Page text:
Seagrass meadows are in decline – we must protect what we have!

According to Waycott et al, 2009 seagrass meadows are declining globally at 7% each year. Once a seagrass meadow is fragmented, the sediment trapped beneath becomes vulnerable to erosion which further increases the rate of attrition and undermines the conditions necessary for growth.

Between 2009 and 2014, approximately 2.8% (2.2ha) of seagrass was lost in Pittwater (Evans et al 2019). According to Meehan & West, 2000, slow-growing species, such as Posidonia australis, may take decades or centuries to recolonise disturbed areas. We believe there is no seagrass buffer zone design which is likely to be effective and adequate to prevent off-leash dogs interacting with the seagrass beds off Station beach. This applies to on-leash dogs, particularly at low tide.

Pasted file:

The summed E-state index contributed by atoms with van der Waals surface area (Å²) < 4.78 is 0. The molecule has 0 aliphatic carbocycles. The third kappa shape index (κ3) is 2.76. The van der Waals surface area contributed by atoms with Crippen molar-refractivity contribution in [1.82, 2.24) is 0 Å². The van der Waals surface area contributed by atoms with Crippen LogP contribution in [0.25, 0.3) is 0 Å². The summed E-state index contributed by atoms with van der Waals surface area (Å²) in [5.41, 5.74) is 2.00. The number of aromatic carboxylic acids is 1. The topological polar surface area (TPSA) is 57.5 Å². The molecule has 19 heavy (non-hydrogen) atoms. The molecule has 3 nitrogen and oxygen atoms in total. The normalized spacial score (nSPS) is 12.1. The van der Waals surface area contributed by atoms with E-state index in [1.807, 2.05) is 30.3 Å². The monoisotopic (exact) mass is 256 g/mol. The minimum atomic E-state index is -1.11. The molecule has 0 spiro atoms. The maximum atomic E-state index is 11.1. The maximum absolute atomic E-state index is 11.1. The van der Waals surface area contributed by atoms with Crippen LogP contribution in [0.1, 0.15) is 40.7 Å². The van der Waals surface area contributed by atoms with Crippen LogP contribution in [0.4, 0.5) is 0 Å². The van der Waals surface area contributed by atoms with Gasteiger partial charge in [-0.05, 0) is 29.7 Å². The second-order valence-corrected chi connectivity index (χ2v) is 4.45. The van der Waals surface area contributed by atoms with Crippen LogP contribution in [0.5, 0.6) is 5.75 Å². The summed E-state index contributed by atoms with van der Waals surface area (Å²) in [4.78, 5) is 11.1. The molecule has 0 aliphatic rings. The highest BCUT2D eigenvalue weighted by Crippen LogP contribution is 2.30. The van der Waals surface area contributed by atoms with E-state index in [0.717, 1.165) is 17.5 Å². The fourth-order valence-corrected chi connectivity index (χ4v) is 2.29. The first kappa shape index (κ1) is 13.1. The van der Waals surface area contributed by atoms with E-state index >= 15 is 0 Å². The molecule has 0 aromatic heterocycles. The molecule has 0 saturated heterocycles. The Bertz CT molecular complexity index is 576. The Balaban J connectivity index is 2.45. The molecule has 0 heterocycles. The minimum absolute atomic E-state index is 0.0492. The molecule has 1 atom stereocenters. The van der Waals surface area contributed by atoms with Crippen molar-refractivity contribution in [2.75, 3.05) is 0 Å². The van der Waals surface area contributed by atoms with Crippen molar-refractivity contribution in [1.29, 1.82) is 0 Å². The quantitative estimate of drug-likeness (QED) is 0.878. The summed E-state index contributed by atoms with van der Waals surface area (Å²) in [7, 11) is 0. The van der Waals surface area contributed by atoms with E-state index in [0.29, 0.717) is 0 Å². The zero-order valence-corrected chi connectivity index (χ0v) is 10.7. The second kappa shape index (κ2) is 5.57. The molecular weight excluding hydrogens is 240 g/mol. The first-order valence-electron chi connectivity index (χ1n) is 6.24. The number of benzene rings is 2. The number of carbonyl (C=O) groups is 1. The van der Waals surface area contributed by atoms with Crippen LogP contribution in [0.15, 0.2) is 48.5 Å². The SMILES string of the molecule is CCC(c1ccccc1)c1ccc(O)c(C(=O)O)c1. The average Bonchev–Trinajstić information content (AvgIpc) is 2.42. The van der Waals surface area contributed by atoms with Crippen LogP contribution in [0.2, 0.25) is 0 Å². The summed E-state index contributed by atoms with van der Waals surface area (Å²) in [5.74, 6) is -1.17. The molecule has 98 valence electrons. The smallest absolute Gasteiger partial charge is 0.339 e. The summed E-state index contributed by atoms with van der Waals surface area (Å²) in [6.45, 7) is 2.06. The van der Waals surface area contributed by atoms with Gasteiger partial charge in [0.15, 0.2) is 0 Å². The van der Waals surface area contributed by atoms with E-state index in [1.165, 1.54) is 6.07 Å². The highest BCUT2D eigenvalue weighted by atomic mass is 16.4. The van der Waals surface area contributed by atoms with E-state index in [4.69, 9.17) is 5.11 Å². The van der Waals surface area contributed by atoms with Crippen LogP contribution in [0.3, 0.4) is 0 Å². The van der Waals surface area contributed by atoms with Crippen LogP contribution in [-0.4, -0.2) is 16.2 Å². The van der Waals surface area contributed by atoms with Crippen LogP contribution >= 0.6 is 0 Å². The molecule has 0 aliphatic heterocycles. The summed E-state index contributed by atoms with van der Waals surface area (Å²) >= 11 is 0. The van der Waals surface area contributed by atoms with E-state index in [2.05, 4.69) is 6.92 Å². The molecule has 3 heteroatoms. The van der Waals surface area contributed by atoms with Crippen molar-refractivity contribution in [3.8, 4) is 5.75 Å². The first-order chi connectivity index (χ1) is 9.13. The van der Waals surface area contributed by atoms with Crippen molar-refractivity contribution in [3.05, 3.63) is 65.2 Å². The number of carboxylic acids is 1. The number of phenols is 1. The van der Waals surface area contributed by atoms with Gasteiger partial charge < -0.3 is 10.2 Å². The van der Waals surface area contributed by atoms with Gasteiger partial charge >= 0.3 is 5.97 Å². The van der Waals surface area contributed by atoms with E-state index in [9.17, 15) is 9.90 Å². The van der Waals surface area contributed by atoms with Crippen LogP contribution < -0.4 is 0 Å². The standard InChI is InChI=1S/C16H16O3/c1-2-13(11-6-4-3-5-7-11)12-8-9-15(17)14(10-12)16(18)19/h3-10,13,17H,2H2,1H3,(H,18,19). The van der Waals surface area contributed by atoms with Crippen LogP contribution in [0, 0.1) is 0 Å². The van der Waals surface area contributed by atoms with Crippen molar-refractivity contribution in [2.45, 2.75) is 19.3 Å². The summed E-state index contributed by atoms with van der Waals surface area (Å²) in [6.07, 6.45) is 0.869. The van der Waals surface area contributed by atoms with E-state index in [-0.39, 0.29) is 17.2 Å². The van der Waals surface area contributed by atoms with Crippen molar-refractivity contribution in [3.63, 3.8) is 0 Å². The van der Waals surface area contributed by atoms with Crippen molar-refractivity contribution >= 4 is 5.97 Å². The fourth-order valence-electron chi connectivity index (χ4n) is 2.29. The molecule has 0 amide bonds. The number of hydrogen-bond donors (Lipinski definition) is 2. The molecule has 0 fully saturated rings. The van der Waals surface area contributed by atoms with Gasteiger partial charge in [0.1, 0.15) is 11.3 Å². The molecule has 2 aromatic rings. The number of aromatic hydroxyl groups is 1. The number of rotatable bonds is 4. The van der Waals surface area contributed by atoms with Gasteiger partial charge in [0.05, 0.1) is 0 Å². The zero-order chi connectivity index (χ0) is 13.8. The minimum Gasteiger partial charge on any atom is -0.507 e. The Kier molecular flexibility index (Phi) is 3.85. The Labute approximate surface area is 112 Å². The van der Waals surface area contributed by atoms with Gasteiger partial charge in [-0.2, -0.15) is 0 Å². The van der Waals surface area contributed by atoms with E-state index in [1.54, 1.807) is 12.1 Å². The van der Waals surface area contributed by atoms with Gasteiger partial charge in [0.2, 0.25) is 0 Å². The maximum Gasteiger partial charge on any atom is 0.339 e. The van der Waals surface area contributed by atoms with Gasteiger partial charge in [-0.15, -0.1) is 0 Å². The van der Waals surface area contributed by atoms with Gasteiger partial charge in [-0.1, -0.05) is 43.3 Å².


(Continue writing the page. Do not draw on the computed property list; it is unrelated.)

Click here: Waycott (2009) et al report: Accelerating loss of seagrasses across the globe threatens coastal ecosystems